Based on her own experience during World War I, Vera Brittain penned a brutally raw description of life during her service as a nurse on the Western Front to explain the hardship and sorrows her generation was forced to face.
Published in 1933, Testament of Youth was an instant classic, and has now been adapted into a film.
Viewers witness the growing darkness and horror of the period, as the film passes from the carefree summer of 1914 to the torn-up fields of France where Brittain served after leaving her BA studies at Oxford.
Despite the frustration the viewer is left with in the scene where young men are told to sacrifice their young lives for King and country, Testament of Youth manages to offer viewers a chance to explore a different tale of war, focused not on the heroism of death, but that of life.
Director James Kent stays true to the book, focusing on the gnawing feeling of dread Brittain lived with as she saw friends and loved ones taken off to war – even if fight scenes are kept to a minimum, the despair created by the conflict is still highly perceptible and difficult to shake once the screen turns to black.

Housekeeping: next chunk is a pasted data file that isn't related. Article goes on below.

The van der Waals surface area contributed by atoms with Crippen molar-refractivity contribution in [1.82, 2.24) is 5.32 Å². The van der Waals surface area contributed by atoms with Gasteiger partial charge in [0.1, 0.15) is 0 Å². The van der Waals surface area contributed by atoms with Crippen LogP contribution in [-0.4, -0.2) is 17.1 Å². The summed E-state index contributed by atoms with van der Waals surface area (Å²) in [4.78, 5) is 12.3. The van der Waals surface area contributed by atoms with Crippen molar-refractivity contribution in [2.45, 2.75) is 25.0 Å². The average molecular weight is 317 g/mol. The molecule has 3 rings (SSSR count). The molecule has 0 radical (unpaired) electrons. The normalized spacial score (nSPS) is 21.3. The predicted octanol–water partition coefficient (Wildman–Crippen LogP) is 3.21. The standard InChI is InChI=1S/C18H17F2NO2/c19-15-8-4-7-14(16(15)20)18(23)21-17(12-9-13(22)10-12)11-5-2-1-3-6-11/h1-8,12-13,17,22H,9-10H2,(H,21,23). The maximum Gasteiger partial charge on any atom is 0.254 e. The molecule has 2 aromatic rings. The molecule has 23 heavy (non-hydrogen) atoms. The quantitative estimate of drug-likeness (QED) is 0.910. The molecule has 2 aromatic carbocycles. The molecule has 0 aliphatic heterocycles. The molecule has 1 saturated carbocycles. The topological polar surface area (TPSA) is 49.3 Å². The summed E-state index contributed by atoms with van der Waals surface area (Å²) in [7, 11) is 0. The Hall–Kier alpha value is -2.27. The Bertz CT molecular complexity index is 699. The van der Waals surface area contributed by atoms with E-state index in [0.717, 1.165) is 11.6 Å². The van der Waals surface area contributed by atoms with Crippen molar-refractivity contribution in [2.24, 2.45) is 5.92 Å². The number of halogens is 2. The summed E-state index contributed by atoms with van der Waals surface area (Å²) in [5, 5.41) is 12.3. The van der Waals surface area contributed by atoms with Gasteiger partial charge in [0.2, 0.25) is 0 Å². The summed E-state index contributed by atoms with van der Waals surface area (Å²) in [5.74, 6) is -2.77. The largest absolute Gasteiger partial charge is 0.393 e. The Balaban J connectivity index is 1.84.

Pulling off a perfect English accent, Alicia Vikander (The Fifth Estate, Ex Machina) offers a striking performance with her portrayal of Brittain, as she channels the conflict between her patriotic feelings and the wish for the safety of her friends.
Supporting her dazzling work is Game of Thrones’ Kit Harington in the role of Roland Leighton, British poet and Brittain’s fiancé, and Colin Morgan (Merlin, The Fall) as Victor Richardson.
Max Richter’s music accompanies each scene with a score that fills viewers with an eerie, but captivating, sense of dread for the future of young Vera Brittain.
Testament of Youth is a strong adaptation that will convince even the hardcore fans of the original book of its worthiness.